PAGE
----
ucanews.com reporter, IslamabadUpdated: November 23, 2017 05:21 AM GMT
Residents of Islamabad walk along a major highway blocked by activists of Tehreek-e-Labaik Pakistan who are protesting against what they says is a watering down of the country's blasphemy laws. (Photo by Aamir Qureshi/AFP)
A Pakistani Islamist party renowned for its strong support of draconian blasphemy laws, has continued its blockade of one of the main roads to the capital Islamabad as talks with the government remain stalled.
Hundreds of supporters of Tehreek-e-Labaik Pakistan (TLP), a new political wing of the hardline Sunni sect, have been camping out in Islamabad to demand the removal of the law minister who they accuse of watering down blasphemy laws. The protesters, whose numbers have sometimes swelled to 2,000, have blocked a major highway with buses, cars and concrete construction pipes.
The Pakistani government on Nov. 14 invited representatives of the protesting group for talks in a bid to end the seven-day blockade.
Sardar Muhammad Yousaf, the federal religious minister, told a press conference that the finality of the prophet "cannot be compromised on" and said the "error" had been rectified.
The controversy started in October, after the government introduced changes to electoral laws. A change in the wording of an oath for lawmakers that dealt with a declaration of Prophet Muhammad as God's final prophet set off the furor.
"We have already rectified the error in the nomination paper for election and now there is no justification to continue the sit-in, which is causing great inconvenience and hardship to people of the twin cities," Yousaf said.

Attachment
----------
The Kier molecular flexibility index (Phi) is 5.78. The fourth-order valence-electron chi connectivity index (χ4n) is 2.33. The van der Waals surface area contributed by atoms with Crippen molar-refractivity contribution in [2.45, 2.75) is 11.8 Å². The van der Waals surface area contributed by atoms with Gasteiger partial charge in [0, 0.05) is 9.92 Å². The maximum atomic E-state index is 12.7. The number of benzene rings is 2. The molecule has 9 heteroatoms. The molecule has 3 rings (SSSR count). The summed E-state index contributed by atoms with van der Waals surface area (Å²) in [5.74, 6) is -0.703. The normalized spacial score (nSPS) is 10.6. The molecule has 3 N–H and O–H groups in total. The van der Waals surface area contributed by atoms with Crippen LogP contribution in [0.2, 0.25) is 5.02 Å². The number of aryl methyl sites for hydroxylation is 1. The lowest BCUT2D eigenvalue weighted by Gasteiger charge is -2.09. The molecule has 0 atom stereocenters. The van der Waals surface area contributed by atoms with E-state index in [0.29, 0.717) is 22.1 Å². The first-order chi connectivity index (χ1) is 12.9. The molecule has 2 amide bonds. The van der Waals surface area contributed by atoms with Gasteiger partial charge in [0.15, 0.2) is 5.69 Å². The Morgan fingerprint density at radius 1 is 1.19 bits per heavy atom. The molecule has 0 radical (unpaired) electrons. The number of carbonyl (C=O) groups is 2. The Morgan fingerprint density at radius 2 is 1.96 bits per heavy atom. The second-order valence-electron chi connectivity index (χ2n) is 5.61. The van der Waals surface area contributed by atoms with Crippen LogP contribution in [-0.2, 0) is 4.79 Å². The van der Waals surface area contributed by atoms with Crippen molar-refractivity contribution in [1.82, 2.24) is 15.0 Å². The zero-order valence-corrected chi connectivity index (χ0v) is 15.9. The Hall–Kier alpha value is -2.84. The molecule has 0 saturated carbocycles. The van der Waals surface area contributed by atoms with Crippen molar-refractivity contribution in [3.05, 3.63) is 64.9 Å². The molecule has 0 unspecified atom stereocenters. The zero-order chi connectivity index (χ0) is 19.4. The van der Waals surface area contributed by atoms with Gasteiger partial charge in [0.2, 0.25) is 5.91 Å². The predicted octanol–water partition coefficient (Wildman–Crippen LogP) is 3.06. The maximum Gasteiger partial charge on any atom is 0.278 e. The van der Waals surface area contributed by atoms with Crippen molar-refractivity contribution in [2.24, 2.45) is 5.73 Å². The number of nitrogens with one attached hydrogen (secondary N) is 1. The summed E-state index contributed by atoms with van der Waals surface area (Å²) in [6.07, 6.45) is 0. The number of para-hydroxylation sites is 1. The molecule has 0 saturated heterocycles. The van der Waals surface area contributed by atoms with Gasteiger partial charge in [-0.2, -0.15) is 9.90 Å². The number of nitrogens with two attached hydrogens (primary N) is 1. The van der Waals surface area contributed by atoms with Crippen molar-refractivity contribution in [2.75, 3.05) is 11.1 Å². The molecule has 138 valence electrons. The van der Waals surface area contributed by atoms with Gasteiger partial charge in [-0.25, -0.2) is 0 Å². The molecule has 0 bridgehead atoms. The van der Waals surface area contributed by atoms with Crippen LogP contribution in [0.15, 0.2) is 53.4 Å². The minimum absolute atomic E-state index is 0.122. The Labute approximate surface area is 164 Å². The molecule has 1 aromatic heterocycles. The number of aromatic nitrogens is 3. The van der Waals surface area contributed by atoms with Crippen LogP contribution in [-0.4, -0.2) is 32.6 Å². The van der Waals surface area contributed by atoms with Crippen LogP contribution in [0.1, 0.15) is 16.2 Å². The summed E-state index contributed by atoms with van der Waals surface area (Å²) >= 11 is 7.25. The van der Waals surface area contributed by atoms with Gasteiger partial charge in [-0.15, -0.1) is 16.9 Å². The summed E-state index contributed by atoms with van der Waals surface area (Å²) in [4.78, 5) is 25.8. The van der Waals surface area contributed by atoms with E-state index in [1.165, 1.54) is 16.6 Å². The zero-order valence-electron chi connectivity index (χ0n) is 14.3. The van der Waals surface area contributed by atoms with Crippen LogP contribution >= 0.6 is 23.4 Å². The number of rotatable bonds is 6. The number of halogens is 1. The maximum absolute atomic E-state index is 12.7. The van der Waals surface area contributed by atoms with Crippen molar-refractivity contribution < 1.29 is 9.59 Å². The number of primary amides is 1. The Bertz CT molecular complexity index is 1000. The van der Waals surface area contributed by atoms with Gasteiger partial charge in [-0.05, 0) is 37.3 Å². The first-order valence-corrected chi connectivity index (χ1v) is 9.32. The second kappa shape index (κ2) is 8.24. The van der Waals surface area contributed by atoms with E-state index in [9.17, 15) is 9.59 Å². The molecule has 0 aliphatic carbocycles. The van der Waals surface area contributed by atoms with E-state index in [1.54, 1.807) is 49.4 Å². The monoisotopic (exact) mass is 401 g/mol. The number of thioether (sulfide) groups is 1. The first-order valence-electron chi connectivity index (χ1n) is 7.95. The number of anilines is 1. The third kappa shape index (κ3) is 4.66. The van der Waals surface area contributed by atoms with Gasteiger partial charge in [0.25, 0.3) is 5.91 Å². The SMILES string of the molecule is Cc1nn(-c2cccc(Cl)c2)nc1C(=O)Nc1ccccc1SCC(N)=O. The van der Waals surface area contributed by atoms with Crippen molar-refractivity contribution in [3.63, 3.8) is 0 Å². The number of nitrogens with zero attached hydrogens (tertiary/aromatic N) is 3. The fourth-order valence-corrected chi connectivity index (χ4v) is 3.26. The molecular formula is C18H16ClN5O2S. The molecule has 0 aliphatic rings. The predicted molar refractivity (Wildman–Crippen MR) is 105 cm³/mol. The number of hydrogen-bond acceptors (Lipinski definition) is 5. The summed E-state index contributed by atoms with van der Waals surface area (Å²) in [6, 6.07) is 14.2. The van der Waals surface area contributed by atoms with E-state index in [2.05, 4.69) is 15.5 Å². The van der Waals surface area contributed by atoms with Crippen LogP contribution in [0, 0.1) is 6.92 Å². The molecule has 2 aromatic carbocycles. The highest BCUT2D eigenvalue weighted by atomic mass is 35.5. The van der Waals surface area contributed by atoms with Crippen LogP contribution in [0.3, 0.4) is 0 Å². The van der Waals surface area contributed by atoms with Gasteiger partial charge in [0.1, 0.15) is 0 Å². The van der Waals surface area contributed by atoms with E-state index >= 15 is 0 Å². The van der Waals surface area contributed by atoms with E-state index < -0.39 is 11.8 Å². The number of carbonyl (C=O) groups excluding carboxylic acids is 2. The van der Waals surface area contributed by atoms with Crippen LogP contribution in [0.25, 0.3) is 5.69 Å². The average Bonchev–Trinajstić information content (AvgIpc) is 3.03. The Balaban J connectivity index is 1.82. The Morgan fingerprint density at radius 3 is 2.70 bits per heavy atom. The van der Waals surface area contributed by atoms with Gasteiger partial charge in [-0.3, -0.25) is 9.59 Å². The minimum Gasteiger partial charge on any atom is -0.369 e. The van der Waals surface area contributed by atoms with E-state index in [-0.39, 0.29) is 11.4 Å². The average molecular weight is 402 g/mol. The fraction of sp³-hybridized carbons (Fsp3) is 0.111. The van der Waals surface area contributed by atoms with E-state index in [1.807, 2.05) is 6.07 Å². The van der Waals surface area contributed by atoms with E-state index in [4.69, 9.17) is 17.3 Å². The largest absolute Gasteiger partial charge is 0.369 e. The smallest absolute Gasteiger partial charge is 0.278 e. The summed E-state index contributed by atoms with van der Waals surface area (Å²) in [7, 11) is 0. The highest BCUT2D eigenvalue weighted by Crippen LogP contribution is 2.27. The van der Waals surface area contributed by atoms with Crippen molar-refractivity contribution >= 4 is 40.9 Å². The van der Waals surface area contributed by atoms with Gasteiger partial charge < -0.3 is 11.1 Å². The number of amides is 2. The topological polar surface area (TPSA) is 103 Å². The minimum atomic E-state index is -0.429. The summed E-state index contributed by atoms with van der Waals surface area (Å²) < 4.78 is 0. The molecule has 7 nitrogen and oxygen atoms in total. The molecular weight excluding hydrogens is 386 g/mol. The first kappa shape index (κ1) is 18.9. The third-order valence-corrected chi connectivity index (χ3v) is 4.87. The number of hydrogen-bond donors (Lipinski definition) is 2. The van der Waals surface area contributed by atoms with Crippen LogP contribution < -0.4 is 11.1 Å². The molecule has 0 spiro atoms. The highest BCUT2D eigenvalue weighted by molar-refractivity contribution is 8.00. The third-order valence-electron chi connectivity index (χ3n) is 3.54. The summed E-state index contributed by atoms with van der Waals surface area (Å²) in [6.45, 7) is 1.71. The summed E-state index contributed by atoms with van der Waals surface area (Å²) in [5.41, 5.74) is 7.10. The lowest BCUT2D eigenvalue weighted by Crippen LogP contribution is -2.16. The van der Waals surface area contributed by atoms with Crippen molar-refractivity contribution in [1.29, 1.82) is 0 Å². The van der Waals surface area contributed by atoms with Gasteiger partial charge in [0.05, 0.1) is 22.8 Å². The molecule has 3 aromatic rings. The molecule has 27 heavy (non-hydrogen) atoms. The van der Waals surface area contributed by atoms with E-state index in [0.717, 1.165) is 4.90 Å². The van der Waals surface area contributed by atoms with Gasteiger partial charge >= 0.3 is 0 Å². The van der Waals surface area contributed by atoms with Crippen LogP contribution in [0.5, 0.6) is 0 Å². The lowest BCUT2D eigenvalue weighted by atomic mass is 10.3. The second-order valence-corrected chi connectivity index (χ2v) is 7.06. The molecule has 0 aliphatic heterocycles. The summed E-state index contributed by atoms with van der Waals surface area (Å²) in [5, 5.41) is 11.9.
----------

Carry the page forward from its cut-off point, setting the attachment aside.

State Minister for the Interior, Talal Chaudhry, said that 12 demands issued by the protesters were illegal and unconstitutional and could not be fulfilled.
"The government doesn't want to use force against a few hundred protesters but it cannot allow them to prolong the sit-in any more. The issue has to be resolved to end the week-long misery of commuters," he said.
The protesters, however, were unfazed by the government's threat of force.
"We are prepared for any crackdown or use of force from the government. We will go to any length to protect the sanctity of the Holy Prophet," Hafiz Saad, a spokesman of the TLP, told ucanews.com.
"Talks can begin only after the government sacks Federal Law Minister Zahid Hamid and releases all our arrested workers."
"One of our main demands is to get assurance that blasphemy laws will remain untouched."
After earlier admitting it was a "clerical error," the government summoned a parliamentary session to restore the original clause.
Ignoring the government's explanation, hundreds of TLP's supporters marched from Lahore to Islamabad and set up a protest camp at Faizabad Interchange, which connects Islamabad to Rawalpindi and other cities.
According to local media reports, the Islamabad High Court Nov. 16 ordered the TLP to end its protest.
In Pakistan, blasphemy laws carry penalties ranging from life in prison to capital punishment.
According to the Human Rights Commission of Pakistan, over 1,300 people have been accused of blasphemy since 1987. Among them is Asia Bibi, a Catholic mother of five, who was handed a death sentence for blasphemy. Bibi insists she was targeted for drinking water from a cup meant for Muslims.
Human rights campaigners insist that blasphemy law is often used to target minorities or settle personal feuds.